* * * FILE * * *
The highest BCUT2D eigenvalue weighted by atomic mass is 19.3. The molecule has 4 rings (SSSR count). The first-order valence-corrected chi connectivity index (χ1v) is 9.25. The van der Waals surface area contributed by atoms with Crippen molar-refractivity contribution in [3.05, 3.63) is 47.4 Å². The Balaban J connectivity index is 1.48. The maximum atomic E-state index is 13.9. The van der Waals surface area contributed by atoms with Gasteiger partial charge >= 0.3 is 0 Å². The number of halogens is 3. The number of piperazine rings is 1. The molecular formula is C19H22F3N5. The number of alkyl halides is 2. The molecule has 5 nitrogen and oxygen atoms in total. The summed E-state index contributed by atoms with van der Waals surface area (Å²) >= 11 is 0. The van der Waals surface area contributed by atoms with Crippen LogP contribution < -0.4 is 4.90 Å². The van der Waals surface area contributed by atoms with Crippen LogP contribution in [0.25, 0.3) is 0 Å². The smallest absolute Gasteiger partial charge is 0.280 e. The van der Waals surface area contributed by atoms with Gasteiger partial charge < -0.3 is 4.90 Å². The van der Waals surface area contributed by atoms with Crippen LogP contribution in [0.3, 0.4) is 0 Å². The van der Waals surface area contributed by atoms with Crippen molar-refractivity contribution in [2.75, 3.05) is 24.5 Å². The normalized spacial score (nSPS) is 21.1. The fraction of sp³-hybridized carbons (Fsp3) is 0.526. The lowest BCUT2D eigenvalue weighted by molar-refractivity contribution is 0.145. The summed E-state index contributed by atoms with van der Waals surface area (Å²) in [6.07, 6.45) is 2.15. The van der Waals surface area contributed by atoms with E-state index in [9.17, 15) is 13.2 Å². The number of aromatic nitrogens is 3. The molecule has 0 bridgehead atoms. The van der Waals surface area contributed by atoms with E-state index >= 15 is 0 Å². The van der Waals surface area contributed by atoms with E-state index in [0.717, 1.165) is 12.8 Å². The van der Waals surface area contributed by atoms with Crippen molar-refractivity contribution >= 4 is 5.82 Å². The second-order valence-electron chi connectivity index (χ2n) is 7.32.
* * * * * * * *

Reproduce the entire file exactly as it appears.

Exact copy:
The highest BCUT2D eigenvalue weighted by atomic mass is 19.3. The molecule has 4 rings (SSSR count). The first-order valence-corrected chi connectivity index (χ1v) is 9.25. The van der Waals surface area contributed by atoms with Crippen molar-refractivity contribution in [3.05, 3.63) is 47.4 Å². The Balaban J connectivity index is 1.48. The maximum atomic E-state index is 13.9. The van der Waals surface area contributed by atoms with Gasteiger partial charge >= 0.3 is 0 Å². The number of halogens is 3. The number of piperazine rings is 1. The molecular formula is C19H22F3N5. The number of alkyl halides is 2. The molecule has 5 nitrogen and oxygen atoms in total. The summed E-state index contributed by atoms with van der Waals surface area (Å²) >= 11 is 0. The van der Waals surface area contributed by atoms with Crippen LogP contribution < -0.4 is 4.90 Å². The van der Waals surface area contributed by atoms with Crippen LogP contribution in [0.25, 0.3) is 0 Å². The smallest absolute Gasteiger partial charge is 0.280 e. The van der Waals surface area contributed by atoms with Gasteiger partial charge < -0.3 is 4.90 Å². The van der Waals surface area contributed by atoms with Crippen LogP contribution in [0.3, 0.4) is 0 Å². The van der Waals surface area contributed by atoms with Crippen molar-refractivity contribution in [2.75, 3.05) is 24.5 Å². The normalized spacial score (nSPS) is 21.1. The fraction of sp³-hybridized carbons (Fsp3) is 0.526. The lowest BCUT2D eigenvalue weighted by molar-refractivity contribution is 0.145. The summed E-state index contributed by atoms with van der Waals surface area (Å²) in [6.07, 6.45) is 2.15. The van der Waals surface area contributed by atoms with E-state index in [9.17, 15) is 13.2 Å². The number of aromatic nitrogens is 3. The molecule has 0 bridgehead atoms. The van der Waals surface area contributed by atoms with E-state index >= 15 is 0 Å². The van der Waals surface area contributed by atoms with E-state index in [0.717, 1.165) is 12.8 Å². The van der Waals surface area contributed by atoms with Crippen molar-refractivity contribution >= 4 is 5.82 Å². The second-order valence-electron chi connectivity index (χ2n) is 7.32.